Some equipment may find their way to be recycled in a clean manner - some may be "refurbished" or updated in an expensive factory setting. But the fact remains that much of this highly toxic material ends up being burned or buried at the expense of our common environment. As someone that knows first hand that an "old" computer could be a new ___ (fill in the blank) just as an old iron could be a new doorstop, I know that it is not because there is no alternative. While not everything will prove to be reusable, "lockdown" is surest way to encourage a particular device to enter the waste stream once its design purpose has been exhausted.

Finally, as technology powers more and more of our world, it is becoming a gateway for "control." Locked down devices and software are essentially, as Stallman describes, instruments of control. While I disagree that "Binary Bill's House of Shareware" is evil, the comfort zone that it contributes to greatly benefits the cause of what I consider to be evil.

Obviously those that belong to the "safety-and-convenience-at-any-cost" crowd or the "commerce-trumps-all-moral-considerations" crowd will disagree. But I believe that a human being is a free-agent that agrees to participate in a society for mutual benefit, and therefore has certain rights that are inalienable. This concept is being increasingly threatened, and "locked down" technology is a major tool to achieve this in our Brave New Technological World.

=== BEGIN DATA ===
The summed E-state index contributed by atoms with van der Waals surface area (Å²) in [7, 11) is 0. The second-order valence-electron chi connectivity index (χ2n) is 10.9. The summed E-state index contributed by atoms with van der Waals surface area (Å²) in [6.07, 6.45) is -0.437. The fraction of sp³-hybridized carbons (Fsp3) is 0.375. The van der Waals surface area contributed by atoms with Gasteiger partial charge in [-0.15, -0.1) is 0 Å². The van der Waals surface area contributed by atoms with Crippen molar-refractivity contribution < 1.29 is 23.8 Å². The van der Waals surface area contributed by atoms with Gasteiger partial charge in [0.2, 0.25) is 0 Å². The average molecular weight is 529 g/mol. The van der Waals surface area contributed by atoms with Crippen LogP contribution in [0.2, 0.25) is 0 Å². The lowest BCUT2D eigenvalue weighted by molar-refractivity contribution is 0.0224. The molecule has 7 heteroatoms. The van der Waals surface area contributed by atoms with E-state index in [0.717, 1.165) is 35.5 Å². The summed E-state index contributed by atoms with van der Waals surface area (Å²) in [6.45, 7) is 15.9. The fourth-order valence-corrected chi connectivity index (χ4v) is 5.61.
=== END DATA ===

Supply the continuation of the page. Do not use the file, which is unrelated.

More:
Perhaps the most important point is this:

The "slippery slope" is in this case so slick as to be nearly frictionless. And the endgame is such that were his fears to become reality, it will be too late to do anything to fix things. In other words, before dismissing the man at least recognize that the issues at stake, if he is correct, will be difficult to impossible to mitigate against *because* of the power of the instruments involved.

I'm sorry - but I don't want myself, my family or most important to me, my daughter, to live in such a world as one can easily envision just by looking at what those that wish to Control have accomplished already.

So on balance I'd have to say... GO STALLMAN! Only please take a bath. ;-)

Reply Score: 7